Nurses to the Rescue!


  • Petra Hokanson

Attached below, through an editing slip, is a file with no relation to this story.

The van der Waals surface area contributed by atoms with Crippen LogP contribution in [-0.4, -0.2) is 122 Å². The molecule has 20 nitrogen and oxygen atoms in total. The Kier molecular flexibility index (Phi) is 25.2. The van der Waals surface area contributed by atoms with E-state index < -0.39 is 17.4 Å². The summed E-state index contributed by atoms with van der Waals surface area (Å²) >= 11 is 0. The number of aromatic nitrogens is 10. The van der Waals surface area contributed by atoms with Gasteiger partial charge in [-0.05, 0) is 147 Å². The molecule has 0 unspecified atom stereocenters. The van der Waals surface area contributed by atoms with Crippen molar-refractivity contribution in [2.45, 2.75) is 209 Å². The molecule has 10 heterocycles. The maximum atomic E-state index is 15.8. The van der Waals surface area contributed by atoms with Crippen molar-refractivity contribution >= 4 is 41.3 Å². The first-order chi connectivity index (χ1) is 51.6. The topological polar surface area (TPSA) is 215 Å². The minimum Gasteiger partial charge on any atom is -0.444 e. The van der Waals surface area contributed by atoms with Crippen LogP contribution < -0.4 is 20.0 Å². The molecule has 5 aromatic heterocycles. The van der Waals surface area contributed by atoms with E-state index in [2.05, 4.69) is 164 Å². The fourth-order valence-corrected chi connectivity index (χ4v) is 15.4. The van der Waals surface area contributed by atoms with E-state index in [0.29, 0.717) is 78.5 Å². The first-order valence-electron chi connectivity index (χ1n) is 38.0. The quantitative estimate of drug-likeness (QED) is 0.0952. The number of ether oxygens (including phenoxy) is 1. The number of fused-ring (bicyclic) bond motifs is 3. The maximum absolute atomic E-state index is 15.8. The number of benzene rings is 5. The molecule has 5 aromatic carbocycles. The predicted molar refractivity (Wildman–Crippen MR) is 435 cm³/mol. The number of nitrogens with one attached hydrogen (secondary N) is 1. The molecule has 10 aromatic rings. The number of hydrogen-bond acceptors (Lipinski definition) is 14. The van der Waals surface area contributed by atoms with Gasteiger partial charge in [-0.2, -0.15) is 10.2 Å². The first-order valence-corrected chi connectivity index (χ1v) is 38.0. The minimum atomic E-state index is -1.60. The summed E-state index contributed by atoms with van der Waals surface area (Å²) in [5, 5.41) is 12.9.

This article explores the role of nurses in the United States during the outbreaks of the Spanish Influenza between 1918 and 1920. It describes the rise of nursing from an untrained service to a trained profession during a time of national hardship. It argues that the epidemic provided women with a chance to successfully insert themselves into the male-dominated medical field by providing valuable services to a nation paralyzed by the Spanish Influenza and World War I. The article follows the pandemic, its debilitating nature, and its deadly toll while analyzing the growing importance of nursing, not only for the medical field and the patients, but also for the women who became nurses during this time. It concludes that the Spanish Flu enabled women to blaze a trail to higher education and careers, regardless of gender, class, and race.